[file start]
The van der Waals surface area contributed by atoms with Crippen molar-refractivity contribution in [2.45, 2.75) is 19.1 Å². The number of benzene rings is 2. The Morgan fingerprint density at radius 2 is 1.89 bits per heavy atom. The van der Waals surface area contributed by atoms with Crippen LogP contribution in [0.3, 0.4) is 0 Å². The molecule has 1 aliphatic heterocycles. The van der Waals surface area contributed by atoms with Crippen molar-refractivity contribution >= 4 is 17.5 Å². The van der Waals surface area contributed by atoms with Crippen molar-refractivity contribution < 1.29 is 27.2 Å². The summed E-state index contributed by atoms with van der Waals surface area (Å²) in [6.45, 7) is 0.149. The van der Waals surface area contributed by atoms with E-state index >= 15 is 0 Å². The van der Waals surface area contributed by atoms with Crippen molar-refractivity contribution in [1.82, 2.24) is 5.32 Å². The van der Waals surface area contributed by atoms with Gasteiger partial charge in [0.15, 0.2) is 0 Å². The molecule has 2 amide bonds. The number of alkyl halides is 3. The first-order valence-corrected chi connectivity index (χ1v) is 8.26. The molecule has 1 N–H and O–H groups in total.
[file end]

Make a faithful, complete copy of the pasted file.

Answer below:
The van der Waals surface area contributed by atoms with Crippen molar-refractivity contribution in [2.45, 2.75) is 19.1 Å². The number of benzene rings is 2. The Morgan fingerprint density at radius 2 is 1.89 bits per heavy atom. The van der Waals surface area contributed by atoms with Crippen LogP contribution in [0.3, 0.4) is 0 Å². The molecule has 1 aliphatic heterocycles. The van der Waals surface area contributed by atoms with Crippen molar-refractivity contribution >= 4 is 17.5 Å². The van der Waals surface area contributed by atoms with Crippen molar-refractivity contribution < 1.29 is 27.2 Å². The summed E-state index contributed by atoms with van der Waals surface area (Å²) in [6.45, 7) is 0.149. The van der Waals surface area contributed by atoms with E-state index >= 15 is 0 Å². The van der Waals surface area contributed by atoms with Crippen molar-refractivity contribution in [1.82, 2.24) is 5.32 Å². The van der Waals surface area contributed by atoms with Gasteiger partial charge in [0.15, 0.2) is 0 Å². The molecule has 2 amide bonds. The number of alkyl halides is 3. The first-order valence-corrected chi connectivity index (χ1v) is 8.26. The molecule has 1 N–H and O–H groups in total.